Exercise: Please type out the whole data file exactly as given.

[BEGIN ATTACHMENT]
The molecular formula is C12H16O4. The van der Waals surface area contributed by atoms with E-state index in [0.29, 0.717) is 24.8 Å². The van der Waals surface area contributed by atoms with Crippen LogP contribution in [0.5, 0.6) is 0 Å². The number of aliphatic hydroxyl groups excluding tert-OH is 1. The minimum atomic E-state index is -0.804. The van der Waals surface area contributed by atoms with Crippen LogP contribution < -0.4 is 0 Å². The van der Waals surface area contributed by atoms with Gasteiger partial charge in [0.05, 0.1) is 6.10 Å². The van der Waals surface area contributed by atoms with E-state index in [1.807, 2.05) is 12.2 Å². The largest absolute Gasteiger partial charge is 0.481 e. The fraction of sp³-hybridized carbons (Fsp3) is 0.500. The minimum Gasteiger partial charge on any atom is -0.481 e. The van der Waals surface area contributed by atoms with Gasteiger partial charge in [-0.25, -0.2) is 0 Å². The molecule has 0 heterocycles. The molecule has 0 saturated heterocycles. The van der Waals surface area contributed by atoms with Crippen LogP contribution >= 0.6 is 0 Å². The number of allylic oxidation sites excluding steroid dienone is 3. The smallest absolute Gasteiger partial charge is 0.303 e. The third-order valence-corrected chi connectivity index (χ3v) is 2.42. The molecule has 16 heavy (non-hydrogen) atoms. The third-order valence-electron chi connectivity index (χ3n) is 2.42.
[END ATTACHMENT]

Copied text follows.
The molecular formula is C12H16O4. The van der Waals surface area contributed by atoms with E-state index in [0.29, 0.717) is 24.8 Å². The van der Waals surface area contributed by atoms with Crippen LogP contribution in [0.5, 0.6) is 0 Å². The number of aliphatic hydroxyl groups excluding tert-OH is 1. The minimum atomic E-state index is -0.804. The van der Waals surface area contributed by atoms with Crippen LogP contribution < -0.4 is 0 Å². The van der Waals surface area contributed by atoms with Gasteiger partial charge in [0.05, 0.1) is 6.10 Å². The van der Waals surface area contributed by atoms with E-state index in [1.807, 2.05) is 12.2 Å². The largest absolute Gasteiger partial charge is 0.481 e. The fraction of sp³-hybridized carbons (Fsp3) is 0.500. The minimum Gasteiger partial charge on any atom is -0.481 e. The van der Waals surface area contributed by atoms with Gasteiger partial charge in [-0.25, -0.2) is 0 Å². The molecule has 0 heterocycles. The molecule has 0 saturated heterocycles. The van der Waals surface area contributed by atoms with Crippen LogP contribution >= 0.6 is 0 Å². The number of allylic oxidation sites excluding steroid dienone is 3. The smallest absolute Gasteiger partial charge is 0.303 e. The third-order valence-corrected chi connectivity index (χ3v) is 2.42. The molecule has 16 heavy (non-hydrogen) atoms. The third-order valence-electron chi connectivity index (χ3n) is 2.42.